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Given the diversity of cuisines available in London today, it’s difficult to imagine a time when the distinctive flavours of India’s regional dishes simply weren’t on the menu. But, back in 1982, when Camellia Panjabi opened Bombay Brasserie in South Kensington, a restaurant famed for its authentic approach to the eclectic flavours of the food of Bombay, “there was no regional Indian cuisine in Britain, none at all,” reveals Panjabi. Readdressing this balance has become Panjabi’s life passion and, along with her sister Namita and brother-in-law Ranjit Mathrani, as directors of MW Eat the trio have become authorities on the rich and diverse cuisines of India.

The seed for her culinary journey may have been planted in Panjabi’s mind as a student at Cambridge in the 1960s. Reading economics at Newnham College surrounded by a collection of what Panjabi calls “strong-minded women; I think you had to have strength to get yourself there,” she found herself craving the flavours of home. “I thought coming to the UK would be an easy transition because I came from a big city, which was Bombay, and we had the same kind of post boxes, the same red double-decker buses and I spoke English. But you know, it was such a shock that I didn’t speak for three days,” she says. “I was so short of food with spices,” she has also claimed in the past.

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Nov 22nd 2015

But it was back in India while working as a sales manager for the Taj Group of hotels that Panjabi started to challenge people’s perceptions of Indian food and what it could be. Not only did she bring street food to the Taj Mahal Palace hotel – “It was like trying to bring a hot dog into the lobby of The Dorchester,” Panjabi recalls of her mission to convince the owners that street food was acceptable fare – but she is also credited as being the mother of Indian Chinese cuisine. She acquired her fiery palate during trips first to New York and then to Hong Kong, and it was while dining at Hong Kong’s Red Pepper restaurant that she knew that the Szechuan flavours she had fallen in love with would appeal at home. “It wasn’t just that the dishes were fiery,” says Panjabi, “it’s that they were highly complex. You see a dish doesn’t become great by only adding chilli; when you add chilli you have to add other ingredients to balance it out so that it becomes sweet, it becomes sour, it has an astringency to it and it has a great aroma. It has to have complexity,” she explains. So, with a charm and gusto that has helped her eke out the closely guarded secrets to the recipes that form her seminal book, 50 Great Curries of India, she simply pointed to a postcard of the Taj Mahal Palace hotel and asked the Red Pepper’s manager whether he would like to bring three Szechuan chefs to India to open a restaurant there: “I like to come straight to the point,” Panjabi laughs. Needless to say, the manager jumped at the chance and The Golden Dragon opened in 1973.


While Panjabi was rising through the ranks of the Taj Group, Namita and Ranjit were forging ahead with their dining empire in London, opening Chutney Mary in 1990 and acquiring Veeraswamy, Britain’s oldest Indian restaurant, in 1997. The highly successful Masala Zone chain followed (currently seven branches and counting) and by 2001, Panjabi was persuaded to come to London to mastermind the launch of the Michelin-starred Amaya. She has been instrumental, too, in overseeing the most important development in the group in recent years – the relocation of Chutney Mary from Chelsea to St. James’s and, so as not to disappoint Chutney Mary’s loyal local clientele, the opening of Masala Grill on the site vacated by the group’s venerable stalwart.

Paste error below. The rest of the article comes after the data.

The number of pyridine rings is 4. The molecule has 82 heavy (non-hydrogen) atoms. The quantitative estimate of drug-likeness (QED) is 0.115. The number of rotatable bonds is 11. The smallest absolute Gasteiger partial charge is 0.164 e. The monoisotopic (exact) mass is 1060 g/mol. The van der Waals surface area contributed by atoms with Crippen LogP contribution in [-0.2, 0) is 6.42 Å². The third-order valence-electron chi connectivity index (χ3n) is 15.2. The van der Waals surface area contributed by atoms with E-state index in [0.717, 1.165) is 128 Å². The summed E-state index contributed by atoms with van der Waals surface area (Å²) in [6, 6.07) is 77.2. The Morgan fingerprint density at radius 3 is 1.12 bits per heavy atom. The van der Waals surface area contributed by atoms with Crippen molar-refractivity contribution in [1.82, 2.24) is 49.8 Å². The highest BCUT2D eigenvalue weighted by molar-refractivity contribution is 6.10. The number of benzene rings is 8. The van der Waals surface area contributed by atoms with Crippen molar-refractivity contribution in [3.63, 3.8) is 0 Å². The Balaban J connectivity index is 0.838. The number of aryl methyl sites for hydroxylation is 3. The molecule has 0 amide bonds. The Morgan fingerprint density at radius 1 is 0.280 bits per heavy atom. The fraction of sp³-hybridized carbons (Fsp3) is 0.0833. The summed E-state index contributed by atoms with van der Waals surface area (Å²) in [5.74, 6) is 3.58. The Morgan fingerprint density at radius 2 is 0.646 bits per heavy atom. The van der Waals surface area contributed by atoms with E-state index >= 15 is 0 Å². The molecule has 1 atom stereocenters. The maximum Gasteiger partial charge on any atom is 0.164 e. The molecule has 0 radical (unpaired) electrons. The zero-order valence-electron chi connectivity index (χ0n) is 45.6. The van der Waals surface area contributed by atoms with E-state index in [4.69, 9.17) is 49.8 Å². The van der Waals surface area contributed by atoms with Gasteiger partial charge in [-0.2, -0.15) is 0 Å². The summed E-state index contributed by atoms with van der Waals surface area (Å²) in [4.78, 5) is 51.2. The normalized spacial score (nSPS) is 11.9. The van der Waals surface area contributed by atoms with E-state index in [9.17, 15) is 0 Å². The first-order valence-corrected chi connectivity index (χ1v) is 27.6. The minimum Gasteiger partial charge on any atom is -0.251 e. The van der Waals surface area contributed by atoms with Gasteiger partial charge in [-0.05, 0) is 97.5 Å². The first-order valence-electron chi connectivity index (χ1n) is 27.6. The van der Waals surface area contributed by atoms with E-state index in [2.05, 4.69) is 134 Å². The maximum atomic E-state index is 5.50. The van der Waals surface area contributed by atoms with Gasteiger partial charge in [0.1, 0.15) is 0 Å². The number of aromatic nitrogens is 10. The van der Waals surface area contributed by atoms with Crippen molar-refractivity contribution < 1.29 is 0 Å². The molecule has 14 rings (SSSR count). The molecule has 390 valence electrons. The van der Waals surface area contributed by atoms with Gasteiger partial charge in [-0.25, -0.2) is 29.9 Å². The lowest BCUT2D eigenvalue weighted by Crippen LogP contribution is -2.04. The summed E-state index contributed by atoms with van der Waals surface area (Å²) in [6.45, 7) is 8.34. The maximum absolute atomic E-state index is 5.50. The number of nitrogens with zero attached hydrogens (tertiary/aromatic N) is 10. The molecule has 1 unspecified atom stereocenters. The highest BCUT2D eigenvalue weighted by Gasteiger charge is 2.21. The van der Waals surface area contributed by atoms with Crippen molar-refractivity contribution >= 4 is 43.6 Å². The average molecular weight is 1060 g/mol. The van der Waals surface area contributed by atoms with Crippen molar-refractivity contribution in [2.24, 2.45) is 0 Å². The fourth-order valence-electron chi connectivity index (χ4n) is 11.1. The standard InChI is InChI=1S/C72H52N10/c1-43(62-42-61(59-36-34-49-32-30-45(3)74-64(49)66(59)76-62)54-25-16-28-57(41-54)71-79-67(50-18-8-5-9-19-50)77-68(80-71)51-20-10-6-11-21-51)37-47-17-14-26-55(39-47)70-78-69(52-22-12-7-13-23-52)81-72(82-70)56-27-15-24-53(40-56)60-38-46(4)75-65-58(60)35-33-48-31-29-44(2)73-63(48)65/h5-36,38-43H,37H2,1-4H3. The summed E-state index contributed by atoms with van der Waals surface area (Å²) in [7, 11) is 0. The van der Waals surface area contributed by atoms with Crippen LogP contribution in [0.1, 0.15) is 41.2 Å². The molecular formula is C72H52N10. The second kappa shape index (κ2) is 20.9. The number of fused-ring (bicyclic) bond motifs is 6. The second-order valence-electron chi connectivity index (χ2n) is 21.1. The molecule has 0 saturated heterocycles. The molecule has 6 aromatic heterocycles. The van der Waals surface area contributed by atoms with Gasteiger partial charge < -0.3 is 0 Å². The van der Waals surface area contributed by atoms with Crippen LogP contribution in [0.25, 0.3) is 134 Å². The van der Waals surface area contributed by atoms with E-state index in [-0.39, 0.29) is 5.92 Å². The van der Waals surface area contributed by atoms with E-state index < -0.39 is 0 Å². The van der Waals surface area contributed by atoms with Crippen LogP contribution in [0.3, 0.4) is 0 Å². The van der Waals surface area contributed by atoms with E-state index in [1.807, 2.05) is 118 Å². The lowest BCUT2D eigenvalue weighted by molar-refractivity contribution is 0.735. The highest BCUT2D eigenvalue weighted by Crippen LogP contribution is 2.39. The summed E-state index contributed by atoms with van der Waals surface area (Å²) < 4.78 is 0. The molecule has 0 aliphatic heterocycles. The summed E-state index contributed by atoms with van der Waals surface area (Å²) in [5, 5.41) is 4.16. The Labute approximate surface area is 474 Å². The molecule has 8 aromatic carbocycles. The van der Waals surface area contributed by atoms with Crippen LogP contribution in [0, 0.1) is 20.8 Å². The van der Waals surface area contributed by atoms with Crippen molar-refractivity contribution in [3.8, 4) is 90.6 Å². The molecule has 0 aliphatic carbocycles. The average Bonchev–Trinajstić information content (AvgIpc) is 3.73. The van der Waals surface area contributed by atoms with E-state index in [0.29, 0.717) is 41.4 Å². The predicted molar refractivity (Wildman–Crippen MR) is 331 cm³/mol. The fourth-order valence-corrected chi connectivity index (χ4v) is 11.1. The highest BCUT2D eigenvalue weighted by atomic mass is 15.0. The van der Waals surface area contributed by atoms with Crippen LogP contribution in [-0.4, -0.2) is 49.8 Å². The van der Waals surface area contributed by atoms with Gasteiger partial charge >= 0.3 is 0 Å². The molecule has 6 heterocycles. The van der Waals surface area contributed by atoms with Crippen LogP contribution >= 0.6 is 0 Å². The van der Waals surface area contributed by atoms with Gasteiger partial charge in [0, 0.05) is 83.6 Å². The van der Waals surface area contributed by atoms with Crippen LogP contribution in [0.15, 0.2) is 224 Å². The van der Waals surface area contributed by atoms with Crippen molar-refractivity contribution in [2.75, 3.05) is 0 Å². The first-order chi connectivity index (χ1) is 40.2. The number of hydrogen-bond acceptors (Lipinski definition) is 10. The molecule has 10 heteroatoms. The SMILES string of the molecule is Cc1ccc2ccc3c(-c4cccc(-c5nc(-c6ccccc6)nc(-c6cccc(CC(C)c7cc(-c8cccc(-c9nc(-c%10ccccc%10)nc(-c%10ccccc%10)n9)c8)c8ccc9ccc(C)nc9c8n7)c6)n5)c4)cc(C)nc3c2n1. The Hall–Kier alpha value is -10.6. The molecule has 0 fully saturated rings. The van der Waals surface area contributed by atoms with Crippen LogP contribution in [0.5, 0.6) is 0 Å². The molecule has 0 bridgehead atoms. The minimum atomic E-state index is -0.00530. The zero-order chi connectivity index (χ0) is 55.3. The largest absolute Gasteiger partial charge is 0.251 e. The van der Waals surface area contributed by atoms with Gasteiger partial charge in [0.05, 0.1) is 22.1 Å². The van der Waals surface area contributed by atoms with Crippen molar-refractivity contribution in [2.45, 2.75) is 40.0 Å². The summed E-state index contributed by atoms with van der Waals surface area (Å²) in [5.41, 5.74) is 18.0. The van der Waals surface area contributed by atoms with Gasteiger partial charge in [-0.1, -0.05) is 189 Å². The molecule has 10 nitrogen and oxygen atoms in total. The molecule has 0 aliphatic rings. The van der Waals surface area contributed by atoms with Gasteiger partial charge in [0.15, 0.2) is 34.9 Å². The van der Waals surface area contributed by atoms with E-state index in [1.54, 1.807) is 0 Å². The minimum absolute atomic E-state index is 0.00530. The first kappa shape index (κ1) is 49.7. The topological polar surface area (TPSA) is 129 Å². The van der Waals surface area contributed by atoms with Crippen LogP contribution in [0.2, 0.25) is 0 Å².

“The relocation of Chutney Mary has been very exciting. Taking an institution that has been popular in a certain context and location for a quarter of a century and bringing it to an area with a different ethos, an area proud of its roots and its culture, was a big challenge,” Panjabi reveals. “We have created a restaurant that retains the characteristics of the old and yet blends with the culture of where we are now – bringing the food up to today, offering some innovation but with a fair amount of nostalgia for what Chutney Mary stands for.”

The nod to modernity is revealed in what Panjabi calls the “spaciousness and restrained elegance
of the décor”, and also in the menu itself, where starters have given way to small plates and new dishes include lobster biryani and a reinvented kulfi deliciously flavoured with salted caramel. “I’ve seen Indian food evolve over the past 40 years and I have travelled around India completely, so I know the gems,” says Panjabi. “I hope our guests at Chutney Mary come away having enjoyed the kind of Indian food they won’t have experienced anywhere before, including in India itself.” For a group that has dominated London’s Indian culinary scene for so long, it will be interesting to see what plans MW Eat’s trio of directors have for the anniversary of Veeraswamy next year. “It’s the 90th birthday of the Queen in 2016, too,” says Panjabi, as if by way of a clue. For now, Chutney Mary looks set to become a St. James’s stalwart, a place to experience real Indian food with some innovative twists that only MW Eat and its talented chefs have the secrets to.



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